NOEL KING, HOST:
Congressman Elijah Cummings, the longtime Maryland Democrat, died yesterday at the age of 68. He was born the son of sharecroppers, and he rose to become the dean of Maryland's black elected officials and a leader in Congress. He's remembered as someone who fought relentlessly for his hometown of Baltimore. NPR's Brakkton Booker went there to talk with residents about what Cummings meant to the city.
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BRAKKTON BOOKER, BYLINE: A brass quartet is playing "Amazing Grace" in downtown Baltimore. Members of the Baltimore Symphony Orchestra are set up just outside the district office of Elijah Cummings. It's here I meet Linda Barksdale, a Baltimore resident who says she was devastated to learn the longtime congressman had died.
LINDA BARKSDALE: You know, he was just a great man, the way he talked, the way he listened to people and the way he was there for everybody.
BOOKER: Cummings was born in Baltimore in 1951. He was one of seven children, and his parents were sharecroppers and worked the same land their ancestors were enslaved on. Cummings did his undergrad at Howard University and would go on to law school at the University of Maryland. After practicing law for a short time, he turned his attention to politics and never looked back.
Former Baltimore Mayor Kurt Schmoke was a high school classmate of Cummings.
KURT SCHMOKE: I thought that Elijah would make a great mayor of the city and possibly the governor of the state. But he enjoyed being a lawmaker.
BOOKER: Cummings was elected to Maryland's House of Delegates in 1982, eventually becoming Maryland's first black speaker pro tem. By 1996, residents of Baltimore sent Cummings to Congress. He stayed in that seat for more than 20 years.
SCHMOKE: And there was something about Congress that kind of kept him grounded in his neighborhood and the community. And he just really loved it.
BOOKER: That view of Cummings is shared by Charles Streeter, who I meet in the Hollins Market section of West Baltimore.
CHARLES STREETER: He defended his city. He defended the people of his city. You know what I mean? So, you know, what more can you ask?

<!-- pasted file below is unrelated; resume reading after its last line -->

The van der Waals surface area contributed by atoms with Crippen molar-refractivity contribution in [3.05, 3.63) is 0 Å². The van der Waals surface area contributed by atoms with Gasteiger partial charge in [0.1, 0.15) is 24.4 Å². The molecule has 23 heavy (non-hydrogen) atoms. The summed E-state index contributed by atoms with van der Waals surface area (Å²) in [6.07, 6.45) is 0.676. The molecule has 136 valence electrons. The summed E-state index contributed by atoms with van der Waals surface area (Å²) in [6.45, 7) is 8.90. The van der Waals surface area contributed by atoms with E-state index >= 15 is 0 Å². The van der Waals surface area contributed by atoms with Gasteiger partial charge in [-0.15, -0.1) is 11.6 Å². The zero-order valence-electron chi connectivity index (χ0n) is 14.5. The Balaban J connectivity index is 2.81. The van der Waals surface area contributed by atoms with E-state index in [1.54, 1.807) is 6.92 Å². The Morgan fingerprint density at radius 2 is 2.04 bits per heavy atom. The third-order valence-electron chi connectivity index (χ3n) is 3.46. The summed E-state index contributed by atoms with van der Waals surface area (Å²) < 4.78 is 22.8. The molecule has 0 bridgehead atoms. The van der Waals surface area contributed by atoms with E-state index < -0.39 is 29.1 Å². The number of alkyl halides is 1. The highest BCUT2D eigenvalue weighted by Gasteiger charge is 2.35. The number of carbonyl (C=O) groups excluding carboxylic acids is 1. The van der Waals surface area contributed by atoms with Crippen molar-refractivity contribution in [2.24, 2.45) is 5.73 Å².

BOOKER: Streeter is referring to President Trump's tweet storm in July where he denigrated the city, calling it disgusting and a rat- and rodent-infested mess. Cummings fired back at the president, saying he goes home to his district daily. And each morning he wakes up to go and fight for his neighbors.
Several weeks after, in a speech, Congressman Cummings invited President Trump for a personal tour of his 7th congressional district.
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ELIJAH CUMMINGS: I want him to come. I want him to come and look at my entire city. I'll ride with him for hours if he has to.
BOOKER: In that moment, Streeter says Cummings showed tremendous strength and grit that reflects many residents in Baltimore.
STREETER: You defend where you come from, you know? You take no guff - you know what I mean? - no matter what. If it's the president of the United States, if you're wrong, you're wrong.
BOOKER: On Capitol Hill, Cummings was beloved by lawmakers, both Republican and Democrat. As chairman of the House Oversight Committee, he was heading one of the three panels leading the impeachment inquiry into President Trump.
T.J. Smith is a community activist and former spokesperson for the Baltimore City Police Department.
TJ SMITH: His voice was powerful. He had that voice of hope. He was on the front lines trying to bridge the gap.
BOOKER: Smith remembers Cummings during the 2015 uprisings in Baltimore after the death of Freddie Gray, a young black man who died in police custody. Cummings - one of the most powerful members of Congress - was on the streets with a bullhorn calling for calm. Here's a clip courtesy of MSNBC.
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CUMMINGS: Please, I beg you. I'm not asking. I'm begging. It's very important that we keep the peace. We got to keep the peace.
BOOKER: Jackie Copeland is the executive director of the Reginald F. Lewis Museum in Baltimore. She says Cummings embodied many characteristics of icons of the civil rights movement.
JACKIE COPELAND: He carried himself like some of our heroes, like Martin Luther King, like John Lewis. We recognize their importance in our struggles.
BOOKER: Elijah Cummings, the dean of Maryland's black political delegation, fought to the very end to make those struggles a little easier to endure. Brakkton Booker, NPR News, Baltimore.
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